Sueyeun Juliette Lee’s Aerial Concave Without Cloud is an extended meditation on how thinking through and with light can help to illuminate profound personal grief.
Aerial Concave Without Cloud by Sueyeun Juliette Lee
Nightboat Books, 2022, paperback, 113 pages.
Advance praise: Orion Magazine’s “28 Recommended Collections for National Poetry Month.” “Sueyeun Juliette Lee is one of those writers whose poetry enters my body in a profound and uncanny way.” – Janice Lee.
For fans of: Dictee by Theresa Hak Kyung Cha and The Poetics of Space by Gaston Bachelard.
All artists who succeed in creating a large enough body of work can, I think, be said to have one or a few “great subjects” to which they continually return. And to the extent that this is true, there’s likely no avoiding it; the wellspring of art is the unconscious, and we do not choose the contents of our unconscious. Our primal obsessions are given to us, not chosen.
Aerial Concave Without Cloud is the fifth collection by the Denver-based poet and multimedia artist Sueyeun Juliette Lee. To those already familiar with her work, the title of this collection will signal a continuation of themes that animate her other collections, the two most recent of which are titled Solar Maximum (Futurepoem Books, 2015) and No Comet, That Serpent in the Sky Means Noise (Kore Press, 2017). It would not be terribly controversial, I think, to say that one of Lee’s great subjects is light.
Aerial Concave is not shy in acknowledging this. The book begins with the following epigraph from the philosopher Gaston Bachelard: “To enclose light is to prepare the way for life.” In a straightforward way, of course, life owes its existence to light; the vast majority of life on earth is animated by energy derived from the sun. In the book’s first poem, a serial work entitled “the appropriate information in the negative,” Lee makes it clear that she is thinking in these terms:
consider the entire process in
a unified manner from the start
a complex and fluid medium
light enters ultimately
at the intuitive level
merging into a single coherent function
more commonly recognized as life
In the epigraph, Bachelard posits a connection between light and life not unlike that between parent and child. Scrutinizing this connection further, however, leads us to a chicken and egg problem: between “light” and “life,” which is the parent, and which is the child? If “to enclose light is to prepare the way for life,” what should we think of as the enclosing vessel?
For Lee, one such vessel is the human body. “[P]art of the ensuing discourse about light /,” the book begins, “was written at my desire / to comprehend the phenomena / through the lens of my / breathing body.” But the speaker’s body is not the only one in play. A number of poems make reference to magma, and specifically “The Black Magma Inside You.” This image, vivid on its own, also creates a visceral connection between the “bodies” named in the titles of many of the poems—the “grief body,” the “mother body”—and the body of the earth itself, whose blood, if you will, is magma. “The Black Magma Inside You” thus comes to serve as a figure for a profound and deeply embodied grief.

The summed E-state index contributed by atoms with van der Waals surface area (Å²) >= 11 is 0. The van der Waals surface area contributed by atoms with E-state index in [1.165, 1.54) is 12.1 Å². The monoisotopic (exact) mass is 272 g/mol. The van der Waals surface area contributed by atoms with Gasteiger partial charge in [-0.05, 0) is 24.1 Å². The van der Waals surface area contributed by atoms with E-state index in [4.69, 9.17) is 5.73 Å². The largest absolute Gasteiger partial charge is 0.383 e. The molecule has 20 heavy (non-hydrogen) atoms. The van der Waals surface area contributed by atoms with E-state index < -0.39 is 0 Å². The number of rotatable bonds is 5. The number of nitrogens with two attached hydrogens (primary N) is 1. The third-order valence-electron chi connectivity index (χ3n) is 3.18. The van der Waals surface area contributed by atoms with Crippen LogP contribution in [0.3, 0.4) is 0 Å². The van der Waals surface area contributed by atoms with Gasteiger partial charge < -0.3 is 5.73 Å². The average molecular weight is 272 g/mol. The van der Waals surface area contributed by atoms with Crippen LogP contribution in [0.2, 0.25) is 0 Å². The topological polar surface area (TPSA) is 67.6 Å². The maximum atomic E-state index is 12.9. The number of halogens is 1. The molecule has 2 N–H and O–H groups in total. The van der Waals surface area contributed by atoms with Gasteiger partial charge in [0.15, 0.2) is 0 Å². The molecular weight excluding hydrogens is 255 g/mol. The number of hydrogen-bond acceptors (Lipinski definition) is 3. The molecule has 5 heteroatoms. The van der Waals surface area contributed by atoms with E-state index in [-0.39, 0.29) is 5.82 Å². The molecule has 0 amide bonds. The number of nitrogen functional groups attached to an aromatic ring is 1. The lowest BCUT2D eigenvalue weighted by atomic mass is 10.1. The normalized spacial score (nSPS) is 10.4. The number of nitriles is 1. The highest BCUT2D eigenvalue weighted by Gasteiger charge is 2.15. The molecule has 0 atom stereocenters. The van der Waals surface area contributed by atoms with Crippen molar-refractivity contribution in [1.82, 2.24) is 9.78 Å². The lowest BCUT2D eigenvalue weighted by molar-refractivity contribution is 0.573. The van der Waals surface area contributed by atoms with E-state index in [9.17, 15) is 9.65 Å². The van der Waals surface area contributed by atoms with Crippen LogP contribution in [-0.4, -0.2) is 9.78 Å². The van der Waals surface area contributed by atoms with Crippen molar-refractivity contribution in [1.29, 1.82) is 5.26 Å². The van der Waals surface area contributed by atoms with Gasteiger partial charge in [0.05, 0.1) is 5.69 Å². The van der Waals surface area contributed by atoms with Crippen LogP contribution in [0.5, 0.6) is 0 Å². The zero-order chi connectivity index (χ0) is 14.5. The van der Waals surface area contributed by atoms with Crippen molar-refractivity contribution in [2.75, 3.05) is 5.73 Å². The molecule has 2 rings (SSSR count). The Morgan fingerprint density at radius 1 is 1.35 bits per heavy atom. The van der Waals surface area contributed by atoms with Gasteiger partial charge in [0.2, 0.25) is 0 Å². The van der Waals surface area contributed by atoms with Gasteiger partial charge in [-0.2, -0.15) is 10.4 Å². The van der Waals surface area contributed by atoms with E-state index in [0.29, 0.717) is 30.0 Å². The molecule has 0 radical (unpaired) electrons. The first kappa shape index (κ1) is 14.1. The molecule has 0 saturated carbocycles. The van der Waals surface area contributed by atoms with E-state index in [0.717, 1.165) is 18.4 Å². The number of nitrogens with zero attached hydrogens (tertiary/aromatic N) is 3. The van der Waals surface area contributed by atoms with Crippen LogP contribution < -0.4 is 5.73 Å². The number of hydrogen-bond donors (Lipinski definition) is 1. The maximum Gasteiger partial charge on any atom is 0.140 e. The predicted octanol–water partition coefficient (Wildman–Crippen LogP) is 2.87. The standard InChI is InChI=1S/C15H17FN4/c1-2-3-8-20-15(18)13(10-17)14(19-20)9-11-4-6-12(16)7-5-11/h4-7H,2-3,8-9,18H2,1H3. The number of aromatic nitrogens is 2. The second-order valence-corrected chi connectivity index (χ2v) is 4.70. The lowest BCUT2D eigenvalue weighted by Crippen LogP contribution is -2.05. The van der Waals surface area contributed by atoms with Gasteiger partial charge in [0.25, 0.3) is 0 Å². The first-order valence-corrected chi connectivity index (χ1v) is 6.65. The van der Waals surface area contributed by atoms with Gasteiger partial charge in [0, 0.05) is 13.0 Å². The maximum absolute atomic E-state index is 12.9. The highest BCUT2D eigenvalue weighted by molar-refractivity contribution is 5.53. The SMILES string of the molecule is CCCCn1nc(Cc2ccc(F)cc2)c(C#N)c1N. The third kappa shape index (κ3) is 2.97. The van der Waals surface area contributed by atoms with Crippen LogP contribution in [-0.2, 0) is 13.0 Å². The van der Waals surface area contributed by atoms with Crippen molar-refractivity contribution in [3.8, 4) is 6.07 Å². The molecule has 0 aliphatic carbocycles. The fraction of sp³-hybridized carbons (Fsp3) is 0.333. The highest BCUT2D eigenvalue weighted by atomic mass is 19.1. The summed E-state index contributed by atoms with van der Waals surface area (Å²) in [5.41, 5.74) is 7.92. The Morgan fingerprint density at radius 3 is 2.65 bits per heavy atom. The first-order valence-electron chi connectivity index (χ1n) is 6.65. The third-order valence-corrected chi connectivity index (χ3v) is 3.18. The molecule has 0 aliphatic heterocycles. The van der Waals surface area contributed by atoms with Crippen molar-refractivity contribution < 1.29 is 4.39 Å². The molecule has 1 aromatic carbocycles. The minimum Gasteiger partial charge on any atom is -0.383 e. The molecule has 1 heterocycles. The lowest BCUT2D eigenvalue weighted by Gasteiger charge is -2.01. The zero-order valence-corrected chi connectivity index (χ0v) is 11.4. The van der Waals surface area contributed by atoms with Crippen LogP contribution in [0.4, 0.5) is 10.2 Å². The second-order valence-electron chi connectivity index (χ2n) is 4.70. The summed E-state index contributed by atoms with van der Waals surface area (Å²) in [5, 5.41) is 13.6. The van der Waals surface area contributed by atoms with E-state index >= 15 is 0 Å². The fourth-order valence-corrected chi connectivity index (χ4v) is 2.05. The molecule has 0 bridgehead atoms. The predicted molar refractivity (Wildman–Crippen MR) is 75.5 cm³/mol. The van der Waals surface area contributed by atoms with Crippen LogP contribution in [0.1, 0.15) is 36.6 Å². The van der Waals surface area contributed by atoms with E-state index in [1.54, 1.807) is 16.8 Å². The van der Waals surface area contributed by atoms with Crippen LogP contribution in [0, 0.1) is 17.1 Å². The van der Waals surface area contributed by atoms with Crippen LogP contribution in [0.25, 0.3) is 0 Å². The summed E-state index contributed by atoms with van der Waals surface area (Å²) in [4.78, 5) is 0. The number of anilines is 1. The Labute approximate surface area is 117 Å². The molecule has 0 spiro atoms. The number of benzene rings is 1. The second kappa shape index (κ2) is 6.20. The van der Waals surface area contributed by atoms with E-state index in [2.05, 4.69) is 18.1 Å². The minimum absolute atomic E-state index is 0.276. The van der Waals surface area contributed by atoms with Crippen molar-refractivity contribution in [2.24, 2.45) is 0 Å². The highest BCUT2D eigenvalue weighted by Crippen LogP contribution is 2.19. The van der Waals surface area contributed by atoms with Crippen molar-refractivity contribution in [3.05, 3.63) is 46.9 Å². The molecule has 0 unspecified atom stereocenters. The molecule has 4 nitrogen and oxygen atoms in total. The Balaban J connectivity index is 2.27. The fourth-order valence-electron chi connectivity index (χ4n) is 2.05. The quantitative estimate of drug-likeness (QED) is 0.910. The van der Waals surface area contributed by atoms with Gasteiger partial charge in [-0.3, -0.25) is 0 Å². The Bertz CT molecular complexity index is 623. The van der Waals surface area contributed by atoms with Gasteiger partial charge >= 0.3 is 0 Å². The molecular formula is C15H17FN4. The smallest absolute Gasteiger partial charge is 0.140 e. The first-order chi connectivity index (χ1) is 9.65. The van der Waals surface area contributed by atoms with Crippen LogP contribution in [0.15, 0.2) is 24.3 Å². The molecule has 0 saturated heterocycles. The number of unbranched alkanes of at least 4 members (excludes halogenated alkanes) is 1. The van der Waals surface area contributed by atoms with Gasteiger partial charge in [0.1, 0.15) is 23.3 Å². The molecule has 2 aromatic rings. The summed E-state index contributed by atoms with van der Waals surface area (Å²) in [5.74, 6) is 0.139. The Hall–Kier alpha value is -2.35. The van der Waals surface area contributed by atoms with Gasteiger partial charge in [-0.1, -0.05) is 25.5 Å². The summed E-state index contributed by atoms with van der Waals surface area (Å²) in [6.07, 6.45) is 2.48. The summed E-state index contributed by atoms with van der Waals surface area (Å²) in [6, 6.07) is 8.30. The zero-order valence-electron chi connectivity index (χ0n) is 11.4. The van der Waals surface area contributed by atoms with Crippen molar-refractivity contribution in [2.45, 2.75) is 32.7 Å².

As much as Aerial Concave is a book about light, it is also, and perhaps more fundamentally, a book about grief—a grief that is never quite named and that, perhaps because of this, comes to feel almost cosmic in scale, or at least planetary. Much as Boethius found consolation in philosophy, Lee seems to find consolation in geology, ecology, and cosmology. But this consolation comes not from minimizing her personal grief so much as from coming to see it as of a piece with larger geological processes. The “grief body” is the speaker’s, but it is also the body of the earth itself. The undulations of grief thereby take on something of the stark sublimity of tectonic shifts, or the slow migrations of glaciers as they carve and reshape the earth’s surface.
Lee’s interest in these movements—of glaciers, the earth, the stars—connects quite naturally with her interest in dance. Several poems take the form of choreographic instructions, and a series of poems with the same title (“A Slow Turn and Sash”) function as meditations on a particular style of Korean shamanic dance. As Lee explains in the second poem titled “A Slow Turn and Sash,” 살풀이, pronounced “salpuri” and meaning, roughly, “releasing death,” is a dance performed by Korean shamans, called “mudang,” to cast out death, misfortune, or evil spirits.
The latter section of the book includes several photographs of Lee wearing the white hanbok traditionally donned by mudang and wielding the white sash used when dancing the salpuri. In one particularly striking image, Lee stands on what appears to be a precipice overlooking an inlet or a bay, arms extended upward, throwing the white sash over her head so that it almost becomes one with the bright clouds overhead. The sash becomes the clouds, and Lee as mudang become one with the landscape in which she dances.
In a later poem entitled “A Slow Turn and Sash,” a Sami resident of Norway—the Sami, not coincidentally, have their own shamanic tradition—informs Lee that “the northern lights could be controlled and made more energetic by standing beneath them with a white sheet.” The dancer’s white sash thus becomes an extension of the glowing pleats of the northern lights; light speaks to light. Lee’s grief may not have been exorcised, but we might say that it’s been sublimated, made sublime. And grief, no longer merely personal, becomes something cosmic, elemental—a force of nature, like the magma that moves beneath the earth’s crust, or the roaring arctic winds.